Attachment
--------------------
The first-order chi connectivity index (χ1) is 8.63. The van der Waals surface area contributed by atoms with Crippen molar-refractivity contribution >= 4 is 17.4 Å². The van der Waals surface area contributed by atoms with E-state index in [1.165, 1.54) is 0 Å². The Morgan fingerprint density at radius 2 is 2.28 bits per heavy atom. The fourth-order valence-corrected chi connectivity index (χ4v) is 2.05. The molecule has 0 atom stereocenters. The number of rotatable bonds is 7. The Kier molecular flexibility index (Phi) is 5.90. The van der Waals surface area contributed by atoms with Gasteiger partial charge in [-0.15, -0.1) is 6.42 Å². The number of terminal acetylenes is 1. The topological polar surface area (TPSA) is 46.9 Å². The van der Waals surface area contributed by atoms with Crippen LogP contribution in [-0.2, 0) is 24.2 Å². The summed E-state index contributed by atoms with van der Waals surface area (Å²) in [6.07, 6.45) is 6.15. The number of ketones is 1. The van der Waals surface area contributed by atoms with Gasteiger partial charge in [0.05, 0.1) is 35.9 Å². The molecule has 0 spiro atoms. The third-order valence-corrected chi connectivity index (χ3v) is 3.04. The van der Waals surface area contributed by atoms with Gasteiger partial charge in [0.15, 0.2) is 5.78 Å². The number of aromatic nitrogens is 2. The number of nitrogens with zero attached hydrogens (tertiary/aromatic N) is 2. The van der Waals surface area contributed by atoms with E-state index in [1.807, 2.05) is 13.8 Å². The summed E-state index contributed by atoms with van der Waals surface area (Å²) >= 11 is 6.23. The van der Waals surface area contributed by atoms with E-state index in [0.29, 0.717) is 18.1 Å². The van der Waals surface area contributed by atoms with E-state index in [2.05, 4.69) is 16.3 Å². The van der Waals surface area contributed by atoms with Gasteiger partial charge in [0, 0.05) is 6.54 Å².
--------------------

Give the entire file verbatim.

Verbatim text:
The first-order chi connectivity index (χ1) is 8.63. The van der Waals surface area contributed by atoms with Crippen molar-refractivity contribution >= 4 is 17.4 Å². The van der Waals surface area contributed by atoms with E-state index in [1.165, 1.54) is 0 Å². The Morgan fingerprint density at radius 2 is 2.28 bits per heavy atom. The fourth-order valence-corrected chi connectivity index (χ4v) is 2.05. The molecule has 0 atom stereocenters. The number of rotatable bonds is 7. The Kier molecular flexibility index (Phi) is 5.90. The van der Waals surface area contributed by atoms with Gasteiger partial charge in [-0.15, -0.1) is 6.42 Å². The number of terminal acetylenes is 1. The topological polar surface area (TPSA) is 46.9 Å². The van der Waals surface area contributed by atoms with Crippen LogP contribution in [-0.2, 0) is 24.2 Å². The summed E-state index contributed by atoms with van der Waals surface area (Å²) in [6.07, 6.45) is 6.15. The number of ketones is 1. The van der Waals surface area contributed by atoms with Gasteiger partial charge in [0.05, 0.1) is 35.9 Å². The molecule has 0 spiro atoms. The third-order valence-corrected chi connectivity index (χ3v) is 3.04. The van der Waals surface area contributed by atoms with Gasteiger partial charge in [0.15, 0.2) is 5.78 Å². The number of aromatic nitrogens is 2. The number of nitrogens with zero attached hydrogens (tertiary/aromatic N) is 2. The van der Waals surface area contributed by atoms with E-state index in [1.807, 2.05) is 13.8 Å². The summed E-state index contributed by atoms with van der Waals surface area (Å²) >= 11 is 6.23. The van der Waals surface area contributed by atoms with E-state index in [0.29, 0.717) is 18.1 Å². The van der Waals surface area contributed by atoms with E-state index in [2.05, 4.69) is 16.3 Å². The van der Waals surface area contributed by atoms with Gasteiger partial charge in [0, 0.05) is 6.54 Å².